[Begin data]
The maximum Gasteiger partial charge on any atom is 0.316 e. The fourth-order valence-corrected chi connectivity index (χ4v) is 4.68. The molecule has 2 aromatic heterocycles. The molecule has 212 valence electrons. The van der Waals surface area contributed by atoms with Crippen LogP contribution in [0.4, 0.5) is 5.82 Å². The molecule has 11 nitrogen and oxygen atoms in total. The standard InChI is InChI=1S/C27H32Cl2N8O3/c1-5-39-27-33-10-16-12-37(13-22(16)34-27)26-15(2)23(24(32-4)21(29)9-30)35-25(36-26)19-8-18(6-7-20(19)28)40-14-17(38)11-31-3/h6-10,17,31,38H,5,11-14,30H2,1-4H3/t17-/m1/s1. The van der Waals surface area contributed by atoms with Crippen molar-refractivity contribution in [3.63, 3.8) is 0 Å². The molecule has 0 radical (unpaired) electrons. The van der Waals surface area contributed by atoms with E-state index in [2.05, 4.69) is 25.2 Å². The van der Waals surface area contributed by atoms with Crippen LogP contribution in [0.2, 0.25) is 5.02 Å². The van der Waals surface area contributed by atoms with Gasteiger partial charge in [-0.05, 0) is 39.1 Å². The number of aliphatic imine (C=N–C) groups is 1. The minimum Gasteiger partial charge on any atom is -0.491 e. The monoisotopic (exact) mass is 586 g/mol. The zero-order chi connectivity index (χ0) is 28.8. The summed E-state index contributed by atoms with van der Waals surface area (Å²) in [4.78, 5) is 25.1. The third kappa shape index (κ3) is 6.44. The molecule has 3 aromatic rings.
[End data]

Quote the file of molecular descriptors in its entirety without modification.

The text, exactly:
The maximum Gasteiger partial charge on any atom is 0.316 e. The fourth-order valence-corrected chi connectivity index (χ4v) is 4.68. The molecule has 2 aromatic heterocycles. The molecule has 212 valence electrons. The van der Waals surface area contributed by atoms with Crippen LogP contribution in [0.4, 0.5) is 5.82 Å². The molecule has 11 nitrogen and oxygen atoms in total. The standard InChI is InChI=1S/C27H32Cl2N8O3/c1-5-39-27-33-10-16-12-37(13-22(16)34-27)26-15(2)23(24(32-4)21(29)9-30)35-25(36-26)19-8-18(6-7-20(19)28)40-14-17(38)11-31-3/h6-10,17,31,38H,5,11-14,30H2,1-4H3/t17-/m1/s1. The van der Waals surface area contributed by atoms with Crippen molar-refractivity contribution in [3.63, 3.8) is 0 Å². The molecule has 0 radical (unpaired) electrons. The van der Waals surface area contributed by atoms with E-state index in [2.05, 4.69) is 25.2 Å². The van der Waals surface area contributed by atoms with Crippen LogP contribution in [0.2, 0.25) is 5.02 Å². The van der Waals surface area contributed by atoms with Gasteiger partial charge in [-0.05, 0) is 39.1 Å². The number of aliphatic imine (C=N–C) groups is 1. The minimum Gasteiger partial charge on any atom is -0.491 e. The monoisotopic (exact) mass is 586 g/mol. The zero-order chi connectivity index (χ0) is 28.8. The summed E-state index contributed by atoms with van der Waals surface area (Å²) in [4.78, 5) is 25.1. The third kappa shape index (κ3) is 6.44. The molecule has 3 aromatic rings.